(There is some nuance; liquid water forms large-scale networks or clusters of molecules connected by hydrogen bonds, which are constantly shifting and rearranging, but the timescale at which molecules turn and move is slightly longer than the timescale of the Grotthuss process. Thus when H+ moves from one water molecule to another, the most likely next place for it to go is back where it just came from, and the above calculation will modestly over-estimate the diffusive rate of H+.)

In the whole lifetime of the visible universe, no water molecule has ever persisted intact for a minute in liquid water at room temperature through chance alone.^[It is possible that there is some stabilizing process that I don't know about -- water is complicated -- but that would not be through chance.]

Perhaps, one might think, although water molecules are rapidly intermixed, some water molecules might reform from the same constituents as at some point previously; if a billion H+ are shuffled between a billion water molecules, on average one of them will end up where it started. This would be reasonable if water molecules had one hydrogen, but with two hydrogens this would require both to return to the same starting molecule at the same time. The probability of this falls rapidly as the number of molecules involved increases; and as more time passes, there are more opportunities for the body of water to be mixed with other bodies, and the original constituents of a water molecule to be separated forever.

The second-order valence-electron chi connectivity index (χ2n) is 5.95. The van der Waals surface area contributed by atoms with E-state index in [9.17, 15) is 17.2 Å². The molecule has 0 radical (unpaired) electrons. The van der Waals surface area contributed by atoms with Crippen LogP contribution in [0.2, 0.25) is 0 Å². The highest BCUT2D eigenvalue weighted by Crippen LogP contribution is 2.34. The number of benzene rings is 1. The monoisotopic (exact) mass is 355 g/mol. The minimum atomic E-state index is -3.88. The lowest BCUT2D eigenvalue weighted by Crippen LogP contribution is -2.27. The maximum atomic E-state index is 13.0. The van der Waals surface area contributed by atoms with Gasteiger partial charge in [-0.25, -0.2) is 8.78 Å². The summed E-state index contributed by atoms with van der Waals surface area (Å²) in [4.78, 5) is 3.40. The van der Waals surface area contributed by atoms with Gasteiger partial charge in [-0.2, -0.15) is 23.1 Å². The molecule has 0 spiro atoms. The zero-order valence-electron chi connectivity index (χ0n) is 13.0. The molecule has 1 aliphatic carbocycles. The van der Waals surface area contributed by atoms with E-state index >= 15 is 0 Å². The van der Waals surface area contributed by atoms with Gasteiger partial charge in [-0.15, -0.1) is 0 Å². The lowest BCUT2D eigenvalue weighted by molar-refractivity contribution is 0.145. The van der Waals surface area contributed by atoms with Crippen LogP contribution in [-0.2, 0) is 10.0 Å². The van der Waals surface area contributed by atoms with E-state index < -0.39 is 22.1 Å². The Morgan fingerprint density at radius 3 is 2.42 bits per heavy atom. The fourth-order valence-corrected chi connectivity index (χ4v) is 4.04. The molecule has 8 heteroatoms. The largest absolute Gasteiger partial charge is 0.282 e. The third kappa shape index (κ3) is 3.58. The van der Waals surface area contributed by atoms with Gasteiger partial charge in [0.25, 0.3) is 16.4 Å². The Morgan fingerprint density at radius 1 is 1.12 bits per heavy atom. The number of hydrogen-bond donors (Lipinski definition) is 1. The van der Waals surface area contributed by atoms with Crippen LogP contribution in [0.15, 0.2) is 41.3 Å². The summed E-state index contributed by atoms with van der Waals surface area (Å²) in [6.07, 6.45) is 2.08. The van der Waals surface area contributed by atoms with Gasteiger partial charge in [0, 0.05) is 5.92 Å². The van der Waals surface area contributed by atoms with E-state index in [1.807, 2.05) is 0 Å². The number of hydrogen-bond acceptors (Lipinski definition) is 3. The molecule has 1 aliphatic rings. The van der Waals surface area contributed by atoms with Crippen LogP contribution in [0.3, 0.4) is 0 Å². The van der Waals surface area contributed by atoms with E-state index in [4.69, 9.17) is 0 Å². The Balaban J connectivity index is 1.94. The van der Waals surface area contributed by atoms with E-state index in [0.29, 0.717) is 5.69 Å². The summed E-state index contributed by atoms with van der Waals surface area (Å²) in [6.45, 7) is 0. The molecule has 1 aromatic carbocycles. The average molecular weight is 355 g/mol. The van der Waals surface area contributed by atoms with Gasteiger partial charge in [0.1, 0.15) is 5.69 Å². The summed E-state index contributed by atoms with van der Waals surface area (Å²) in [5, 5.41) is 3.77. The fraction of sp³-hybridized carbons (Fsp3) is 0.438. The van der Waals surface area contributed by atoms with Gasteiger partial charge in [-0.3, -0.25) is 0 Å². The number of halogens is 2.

Let us relax our expectations a bit and ask whether any arrangement of an oxygen atom and two hydrogen atoms has ever recurred. Out of $N$ water molecules there are $N^3$ possible such arrangements. By the birthday problem, you need to sample about $\sqrt{N^3} = N^{3/2}$ random arrangements to have even odds of having sampled the same arrangement twice. 400 times a second, $N$ new such arrangements are made.

Recall that deep in the mantle of the Earth, crystals are frequently found to have small pockets of water which may have been sealed for billions of years. If such an inclusion had a milligram of water, which is $10^{19}$ molecules, it would need $10^{9.5} / 400$ seconds, or 3 months, for some water molecule configuration to have occurred more than once.^[Or maybe not: "Recent research, however, has shown that water can sometimes be gained or lost from minerals at magmatic temperatures (>1000 C) in a matter of minutes. If this is true, then the fidelity of mantle xenoliths is questioned."] This remarkable coincidence will last for perhaps a millisecond (or, if a little unlucky, only a picosecond) before dissolving away.